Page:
Mars Odyssey orbiter out of precautionary 'safe mode'

Jun 20, 2012 By Guy Webster
NASA's Mars Odyssey spacecraft passes above Mars' south pole in this artist's concept illustration. The spacecraft has been orbiting Mars since October 24, 2001. Credit: NASA/JPL

(Phys.org) -- NASA's Mars Odyssey orbiter has been taken out of a protective status called safe mode. Remaining steps toward resuming all normal spacecraft activities will probably be completed by next week.

Odyssey resumed pointing downward toward on Saturday, June 16, leaving the Earth-pointed "" status that was triggered when one of its three primary stuck for a few minutes on June 8, Universal Time (June 7, Pacific Time).  Mission controllers put the orbiter's spare reaction wheel into use in control of Odyssey's orientation while pointed downward, or nadir.

"Attitude control in nadir pointing is being maintained with the use of the replacement wheel, and the suspect wheel has been taken out of use," said Project Manager Gaylon McSmith of NASA's Jet Propulsion Laboratory, Pasadena, Calif.

Controllers will continue characterizing the performance of the replacement wheel in coming days while assessing which other activities of the , besides nadir pointing, can be performed reliably with reaction-wheel control of attitude.  The spacecraft can also use thrusters for attitude control, though that method draws on the limited supply of propellant rather than on electricity from the spacecraft's solar array.

In returning to full service, Odyssey will first resume its communication relay function for NASA's Mars Exploration Rover Opportunity, and then will resume the orbiter's own scientific observations of Mars. As a priority, activities will resume for preparing Odyssey to serve as a communications relay for Mars Science Laboratory mission.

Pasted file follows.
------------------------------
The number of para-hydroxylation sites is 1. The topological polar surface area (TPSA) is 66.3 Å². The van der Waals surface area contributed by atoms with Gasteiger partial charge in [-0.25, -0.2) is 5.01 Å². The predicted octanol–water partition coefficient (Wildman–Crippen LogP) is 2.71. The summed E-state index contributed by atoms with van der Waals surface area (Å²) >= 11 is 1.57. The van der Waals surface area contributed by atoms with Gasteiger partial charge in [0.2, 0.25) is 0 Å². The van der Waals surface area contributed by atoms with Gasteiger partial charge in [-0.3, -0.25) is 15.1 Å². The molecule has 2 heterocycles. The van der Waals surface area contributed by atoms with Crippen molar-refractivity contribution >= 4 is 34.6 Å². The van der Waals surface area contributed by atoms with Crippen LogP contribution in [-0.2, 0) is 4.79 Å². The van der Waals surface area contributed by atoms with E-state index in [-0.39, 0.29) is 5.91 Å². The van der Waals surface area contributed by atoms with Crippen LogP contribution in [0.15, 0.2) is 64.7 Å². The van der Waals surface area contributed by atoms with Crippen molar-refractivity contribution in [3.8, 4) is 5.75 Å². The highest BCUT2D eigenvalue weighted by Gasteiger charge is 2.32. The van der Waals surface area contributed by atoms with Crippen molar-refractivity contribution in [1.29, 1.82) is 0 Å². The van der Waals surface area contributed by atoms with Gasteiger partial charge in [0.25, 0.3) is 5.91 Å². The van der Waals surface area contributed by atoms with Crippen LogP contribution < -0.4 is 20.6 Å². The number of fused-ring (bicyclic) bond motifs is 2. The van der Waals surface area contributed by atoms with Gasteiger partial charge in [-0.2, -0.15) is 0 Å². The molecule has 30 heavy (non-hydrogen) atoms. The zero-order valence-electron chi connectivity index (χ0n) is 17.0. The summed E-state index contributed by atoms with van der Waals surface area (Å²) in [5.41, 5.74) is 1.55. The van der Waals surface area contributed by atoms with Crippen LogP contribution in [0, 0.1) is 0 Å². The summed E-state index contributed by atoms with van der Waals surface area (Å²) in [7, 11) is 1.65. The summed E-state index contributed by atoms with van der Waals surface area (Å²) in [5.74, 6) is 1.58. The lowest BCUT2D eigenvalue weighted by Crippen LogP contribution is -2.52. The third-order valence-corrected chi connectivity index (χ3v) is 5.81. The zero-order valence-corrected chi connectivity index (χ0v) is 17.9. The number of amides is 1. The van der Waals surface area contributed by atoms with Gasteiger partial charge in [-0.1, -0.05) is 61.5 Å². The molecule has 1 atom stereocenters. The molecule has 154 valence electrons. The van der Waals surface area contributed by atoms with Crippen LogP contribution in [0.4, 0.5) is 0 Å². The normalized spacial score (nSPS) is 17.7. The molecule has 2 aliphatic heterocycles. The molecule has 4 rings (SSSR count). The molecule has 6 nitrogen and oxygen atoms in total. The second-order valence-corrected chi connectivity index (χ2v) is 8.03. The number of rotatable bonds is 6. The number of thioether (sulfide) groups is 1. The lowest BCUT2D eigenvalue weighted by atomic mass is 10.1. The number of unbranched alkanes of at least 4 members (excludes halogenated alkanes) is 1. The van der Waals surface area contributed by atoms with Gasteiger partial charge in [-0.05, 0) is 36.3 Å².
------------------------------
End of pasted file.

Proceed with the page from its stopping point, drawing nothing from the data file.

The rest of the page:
Like many other spacecraft, Odyssey uses a set of three reaction wheels to control its attitude, or which way it is facing relative to the sun, or Mars. Increasing the rotation rate of a reaction wheel inside the spacecraft causes the spacecraft itself to rotate in the opposite direction. The configuration in use from launch in 2001 until three days ago combined the effects of three wheels at right angles to each other to provide control in all directions. The replacement wheel is skewed at angles to all three others so that it could be used as a substitute for any one of them.

Odyssey has worked at Mars for more than 10 years, which is longer than any other Mars mission in history. Besides conducting its own scientific observations, it serves as a communication relay for robots on the Martian surface. NASA plans to use Odyssey and the newer Mars Reconnaissance Orbiter as communication relays for the Mars Science Laboratory mission during the landing and Mars-surface operations of that mission's Curiosity rover.

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Jeddy_Mctedder
1 / 5 (1) Jun 20, 2012
It is telling how some missions that are robust and last ALONG TIME more than was planned for provide so much more . And that others that are planned to operate briefly--- usually come up short.

lesson of the story, when it comes to large capital projects-----build fewer things and make them more robust. good example of application of lesson ( it is worth retrofitting the entire space station, or scrapping it entirely to build another robust low gravity station, on the moon or in space ).

it is not worth sending people up into space for short stays, or for 'week long visits' to the moon.

if you can't build it so that it lasts for more than a full year, don't build it.

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